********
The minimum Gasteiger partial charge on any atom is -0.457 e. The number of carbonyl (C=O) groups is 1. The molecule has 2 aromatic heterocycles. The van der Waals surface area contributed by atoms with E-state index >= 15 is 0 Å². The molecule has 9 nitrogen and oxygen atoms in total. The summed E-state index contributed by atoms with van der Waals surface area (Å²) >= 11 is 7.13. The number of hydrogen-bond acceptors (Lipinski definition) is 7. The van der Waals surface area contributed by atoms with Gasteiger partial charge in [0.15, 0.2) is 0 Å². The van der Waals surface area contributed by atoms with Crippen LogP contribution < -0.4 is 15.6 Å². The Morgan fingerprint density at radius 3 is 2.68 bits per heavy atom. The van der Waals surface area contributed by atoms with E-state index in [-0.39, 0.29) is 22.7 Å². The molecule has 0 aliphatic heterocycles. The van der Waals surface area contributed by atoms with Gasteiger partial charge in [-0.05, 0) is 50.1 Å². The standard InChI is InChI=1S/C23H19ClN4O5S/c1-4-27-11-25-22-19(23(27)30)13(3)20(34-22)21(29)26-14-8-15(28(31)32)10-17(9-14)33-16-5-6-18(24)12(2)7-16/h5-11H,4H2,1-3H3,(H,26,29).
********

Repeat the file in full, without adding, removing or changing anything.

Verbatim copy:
The minimum Gasteiger partial charge on any atom is -0.457 e. The number of carbonyl (C=O) groups is 1. The molecule has 2 aromatic heterocycles. The van der Waals surface area contributed by atoms with E-state index >= 15 is 0 Å². The molecule has 9 nitrogen and oxygen atoms in total. The summed E-state index contributed by atoms with van der Waals surface area (Å²) >= 11 is 7.13. The number of hydrogen-bond acceptors (Lipinski definition) is 7. The van der Waals surface area contributed by atoms with Gasteiger partial charge in [0.15, 0.2) is 0 Å². The van der Waals surface area contributed by atoms with Crippen LogP contribution < -0.4 is 15.6 Å². The Morgan fingerprint density at radius 3 is 2.68 bits per heavy atom. The van der Waals surface area contributed by atoms with E-state index in [-0.39, 0.29) is 22.7 Å². The molecule has 0 aliphatic heterocycles. The van der Waals surface area contributed by atoms with Gasteiger partial charge in [-0.05, 0) is 50.1 Å². The standard InChI is InChI=1S/C23H19ClN4O5S/c1-4-27-11-25-22-19(23(27)30)13(3)20(34-22)21(29)26-14-8-15(28(31)32)10-17(9-14)33-16-5-6-18(24)12(2)7-16/h5-11H,4H2,1-3H3,(H,26,29).